Thursday, January 28, 2010

Present at the Creation

In a long and distinguished career as a French diplomat, Jacques Leprette occupied a number of important posts, most notably as his country's ambassador to the United Nations (1976–82) and to the European Community (1982–85). His papers in the archives document important aspects of French foreign policy in this period; they also record Leprette's intimate knowledge of American society, a product of his lengthy stay in the United States as a junior official with the French embassy in Washington.

Among the materials in the collection, however, it was a document from the earliest part of his career that seemed to have been singled out by Leprette as an item of special significance: an original draft of the treaty establishing the Council of Europe, signed in London in May 1949. Leprette was part of the French delegation at the London conference that negotiated the treaty and subsequently served as a counselor at the Council of Europe in Strasbourg.

The draft in the Leprette papers has handwritten corrections to the French version of the treaty, as well the signatures of the various heads of delegations present at the council’s creation, including Ernest Bevin from the United Kingdom and Robert Schuman, from France. Given the document’s intrinsic value as an artifact and the subsequent importance of the Council of Europe in the story of European integration, it was decided to give it special treatment so that it could be both preserved and shown to visitors to the archives. Among the staff of the archives, such presentation items are known informally as “treasures”; it was nice to be able to add something to this select category.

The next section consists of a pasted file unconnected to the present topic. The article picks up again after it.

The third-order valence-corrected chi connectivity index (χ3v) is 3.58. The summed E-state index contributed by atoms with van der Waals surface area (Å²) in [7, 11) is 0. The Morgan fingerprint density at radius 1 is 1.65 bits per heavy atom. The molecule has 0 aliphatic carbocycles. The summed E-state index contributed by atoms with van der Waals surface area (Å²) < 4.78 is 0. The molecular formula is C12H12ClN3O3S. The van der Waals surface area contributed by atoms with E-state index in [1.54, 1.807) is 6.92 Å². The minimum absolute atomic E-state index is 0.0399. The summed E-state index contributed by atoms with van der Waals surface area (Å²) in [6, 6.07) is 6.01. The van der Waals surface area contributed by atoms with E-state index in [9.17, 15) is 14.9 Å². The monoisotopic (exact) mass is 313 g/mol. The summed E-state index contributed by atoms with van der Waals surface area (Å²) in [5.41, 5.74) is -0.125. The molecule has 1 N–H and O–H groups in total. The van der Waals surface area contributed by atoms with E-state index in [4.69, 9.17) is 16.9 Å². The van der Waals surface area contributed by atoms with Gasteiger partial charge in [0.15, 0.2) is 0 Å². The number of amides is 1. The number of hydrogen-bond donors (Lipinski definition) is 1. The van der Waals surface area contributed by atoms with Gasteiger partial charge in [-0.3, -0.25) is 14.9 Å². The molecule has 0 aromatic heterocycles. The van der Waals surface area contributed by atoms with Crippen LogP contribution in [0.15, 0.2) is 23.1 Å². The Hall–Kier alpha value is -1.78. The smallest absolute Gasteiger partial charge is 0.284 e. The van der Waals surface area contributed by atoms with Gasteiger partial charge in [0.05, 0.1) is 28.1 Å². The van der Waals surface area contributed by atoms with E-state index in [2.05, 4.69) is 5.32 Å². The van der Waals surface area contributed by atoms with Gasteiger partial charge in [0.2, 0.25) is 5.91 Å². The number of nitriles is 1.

The archives’ Preservation Department designed and made a portfolio to house the treaty draft. The portfolio encapsulated the draft and a photo depicting the treaty’s signing. The resulting whole allows the items to be easily presented and also protects them from any possible harm.

The Leprette papers contain other documents relating to the Council of Europe, including transcripts of proceedings held during the first years of the council’s existence. The Council of Europe went on to establish the European Court
of Human Rights and continues to play an important role in promoting cooperation among its member states in the areas of common legal standards and democratic governance.

Photograph depicting the signing ceremony for the founding treaty of the Council of Europe, London, May 5, 1949, Jacques Leprette Papers, Hoover Institution Archives

Last page of draft of Council of Europe treaty, with the signature of Ernest Bevin, the British representative, Jacques Leprette Papers, Hoover Institution Archives

Cover of special presentation folder for Council of Europe treaty, Jacques Leprette Papers, Hoover Institution Archives

Expanded view of presentation folder, showing encapsulated photograph and treaty, Jacques Leprette Papers, Hoover Institution Archives

Tuesday, January 5, 2010